Geingob added that Swapo fought hard to liberate Namibia.
“How can anyone think that the Swapo-led government will be against Namibians owning land? Swapo fought for the Independence of Namibia in order for Namibians to decide on our own destiny, including issues around land.”
President Hage Geingob has finally given an indication that the government will now also focus more on sport than it has done in the past.
Geingob acknowledged in his State of the Nation Address (SONA) that little has been done by the government to improve the sector.
“This year, we will also pay more attention to the importance of sport in creating opportunities for young people,” Geingob said.
The head of state said he will instruct the minister of sport to conclude the amendment of the Sport Act and to review the Sport Policy which has been idle for many years.
He believes that the finalising of the Act will create a bigger picture as to what has to be done by the government to rejuvenate sport in the country.
The new Act is expected to define and prioritise the national sport codes to guide funding and development towards these codes.
Geingob has instructed the minister to spearhead the finalisation of the process within the second quarter of the year.
Jesse Jackson Kauraisa
Kinda Nangolo, Anita Tjombe and Kiriata Kamanya are urging the IBO and IBF world champion to bring the title home. Indongo faces the bookmakers' favourite, Ricky Burns, in the WBA, IBF and IBO title unification bout on Saturday in Glasgow, Scotland. Kinda Nangolo of Kinda Promotions said he was positive that Indongo would return with the title.
“He just has to focus and do his job. Burns's knockout rate is low. He is not a good boxer, so I am not afraid that our boxer will lose,” Nangolo said. Anita Tjombe from Iron Lady Promotions shared the same view, saying that in boxing history, the fight is in the interest of Indongo and his career. “Boxing is a tricky business as it can go either way, but I know he trained hard so thumbs up to him,” she said. Salute Boxing Promotions' Kiriata Kamanya joined the bandwagon of well-wishers, saying that Indongo's fight in Scotland would promote the Namibian boxing fraternity. He said it would show the talent the country had to offer in terms of boxing. “More international fights for boxers will give us a good reputation.
“Indongo is the best and has great advantage over Burns and if it was not for a lack of funds I would be in Scotland cheering him on,” Kamanya said.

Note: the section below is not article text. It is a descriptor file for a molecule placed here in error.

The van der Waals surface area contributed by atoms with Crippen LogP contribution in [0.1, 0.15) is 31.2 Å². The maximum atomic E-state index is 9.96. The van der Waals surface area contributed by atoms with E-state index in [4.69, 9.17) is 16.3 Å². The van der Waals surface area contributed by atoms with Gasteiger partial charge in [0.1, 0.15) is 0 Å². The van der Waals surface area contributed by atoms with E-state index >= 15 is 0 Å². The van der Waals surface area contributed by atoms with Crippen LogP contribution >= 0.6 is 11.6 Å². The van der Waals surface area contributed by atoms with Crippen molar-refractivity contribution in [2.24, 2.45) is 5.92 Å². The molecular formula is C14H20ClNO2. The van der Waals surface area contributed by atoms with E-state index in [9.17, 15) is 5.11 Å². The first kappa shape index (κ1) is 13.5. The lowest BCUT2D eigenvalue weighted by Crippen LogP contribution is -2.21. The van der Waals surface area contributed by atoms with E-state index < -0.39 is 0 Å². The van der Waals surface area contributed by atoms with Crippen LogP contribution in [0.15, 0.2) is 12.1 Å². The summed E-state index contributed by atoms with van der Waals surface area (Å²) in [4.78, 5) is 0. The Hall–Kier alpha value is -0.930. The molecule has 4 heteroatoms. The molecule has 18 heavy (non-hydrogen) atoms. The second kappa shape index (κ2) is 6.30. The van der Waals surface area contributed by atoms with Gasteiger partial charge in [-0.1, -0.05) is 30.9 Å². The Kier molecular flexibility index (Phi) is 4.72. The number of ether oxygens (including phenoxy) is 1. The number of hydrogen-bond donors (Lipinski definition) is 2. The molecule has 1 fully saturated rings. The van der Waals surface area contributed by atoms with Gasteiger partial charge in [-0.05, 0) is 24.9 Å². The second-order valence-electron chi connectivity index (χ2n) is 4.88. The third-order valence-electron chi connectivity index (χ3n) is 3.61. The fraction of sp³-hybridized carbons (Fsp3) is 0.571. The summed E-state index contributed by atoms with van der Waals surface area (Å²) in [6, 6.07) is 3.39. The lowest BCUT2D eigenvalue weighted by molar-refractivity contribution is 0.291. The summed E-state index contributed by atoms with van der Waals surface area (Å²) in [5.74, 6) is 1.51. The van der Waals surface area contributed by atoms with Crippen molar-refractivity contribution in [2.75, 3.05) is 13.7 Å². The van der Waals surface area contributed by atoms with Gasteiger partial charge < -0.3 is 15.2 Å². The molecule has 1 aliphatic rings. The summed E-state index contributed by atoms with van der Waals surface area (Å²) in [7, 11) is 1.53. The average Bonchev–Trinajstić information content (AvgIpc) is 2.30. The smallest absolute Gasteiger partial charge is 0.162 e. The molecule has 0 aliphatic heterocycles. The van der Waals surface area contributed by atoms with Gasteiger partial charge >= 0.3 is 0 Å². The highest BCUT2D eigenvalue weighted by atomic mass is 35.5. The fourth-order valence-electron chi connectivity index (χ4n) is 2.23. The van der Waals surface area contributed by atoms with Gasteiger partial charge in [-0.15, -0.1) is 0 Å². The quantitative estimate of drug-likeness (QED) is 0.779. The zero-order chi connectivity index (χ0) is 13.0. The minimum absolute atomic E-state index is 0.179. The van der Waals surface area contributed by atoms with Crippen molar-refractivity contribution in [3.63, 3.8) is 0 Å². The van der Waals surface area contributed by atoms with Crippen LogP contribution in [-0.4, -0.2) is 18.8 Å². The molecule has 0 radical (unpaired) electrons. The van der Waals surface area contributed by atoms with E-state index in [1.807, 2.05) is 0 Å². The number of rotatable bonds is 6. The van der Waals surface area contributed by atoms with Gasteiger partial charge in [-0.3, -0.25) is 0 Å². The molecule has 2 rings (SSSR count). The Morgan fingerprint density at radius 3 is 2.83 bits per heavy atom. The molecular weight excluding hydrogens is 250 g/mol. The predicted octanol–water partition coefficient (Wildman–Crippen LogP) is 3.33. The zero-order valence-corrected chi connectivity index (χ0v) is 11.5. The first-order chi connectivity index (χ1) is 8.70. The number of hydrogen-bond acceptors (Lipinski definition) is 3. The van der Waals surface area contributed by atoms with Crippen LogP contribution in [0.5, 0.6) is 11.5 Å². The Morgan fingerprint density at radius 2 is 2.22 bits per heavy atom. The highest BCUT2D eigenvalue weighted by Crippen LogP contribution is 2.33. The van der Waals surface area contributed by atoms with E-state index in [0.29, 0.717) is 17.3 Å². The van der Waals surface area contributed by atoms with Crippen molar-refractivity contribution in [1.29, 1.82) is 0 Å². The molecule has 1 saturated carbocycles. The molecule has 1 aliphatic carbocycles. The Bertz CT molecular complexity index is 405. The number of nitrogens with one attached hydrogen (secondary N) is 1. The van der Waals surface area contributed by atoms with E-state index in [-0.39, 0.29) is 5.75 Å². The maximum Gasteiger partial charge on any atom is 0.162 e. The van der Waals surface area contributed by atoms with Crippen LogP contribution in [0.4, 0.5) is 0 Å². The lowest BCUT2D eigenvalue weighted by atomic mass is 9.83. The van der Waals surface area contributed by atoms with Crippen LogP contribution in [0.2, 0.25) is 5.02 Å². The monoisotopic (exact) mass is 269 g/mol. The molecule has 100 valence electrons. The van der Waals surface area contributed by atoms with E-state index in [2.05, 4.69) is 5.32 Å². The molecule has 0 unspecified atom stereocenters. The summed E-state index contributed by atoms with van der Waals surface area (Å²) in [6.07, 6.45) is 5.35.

After months of practice, the boxers have it all to show for in the much-anticipated fight.
The 34-year old Indongo has excelled at the professional level, without any loss, giving him the edge over his 33-year-old Scottish opponent who has five losses.
However, the odds may favour the Scotsman given that he will be fighting on his home ground.
Indongo's promoter, Nestor Tobias from MTC Nestor 'Sunshine' Tobias Fitness and Boxing Academy, spoke to Namibian Sun from Glasgow.
Tobias kept mum on their preparations, only divulging that they were focused and ready for Saturday.
Trainer SBK Kaperu believes that Indongo is well prepared for the showdown. He says he has been training Indongo since he was young and he knows his trainee has something special to offer. He describes the boxer as a humble, hardworking person who goes the extra mile in the gym. “Since his amateur days he has never been shy of confidence and has always been helpful towards his fellow boxers. “Indongo is not just like any ordinary person, because what he does at times is simply out of this world. Attention to tactics is one of the things that have made the boxer who he is at the moment,” Kaperu says.
Who is Julius Indongo?
He is unbeaten in 21 fights, with 21 wins, 0 losses, 0 draws and 11 KOs. Indongo won the IBF title in his last fight by knocking out Eduard Troyanovsky from Russia in the opening round. He also represented his country at the 2008 Olympic Games in Beijing, fighting at the lightweight limit.
Who is Ricky Burns?
Burns has 47 fights, 41 wins, 5 losses, 1 draw and 14 KOs.
He has held the WBA super-lightweight title since 2016, having previously held the WBO super-featherweight title from 2010 to 2011, and the WBO lightweight title from 2012 to 2014.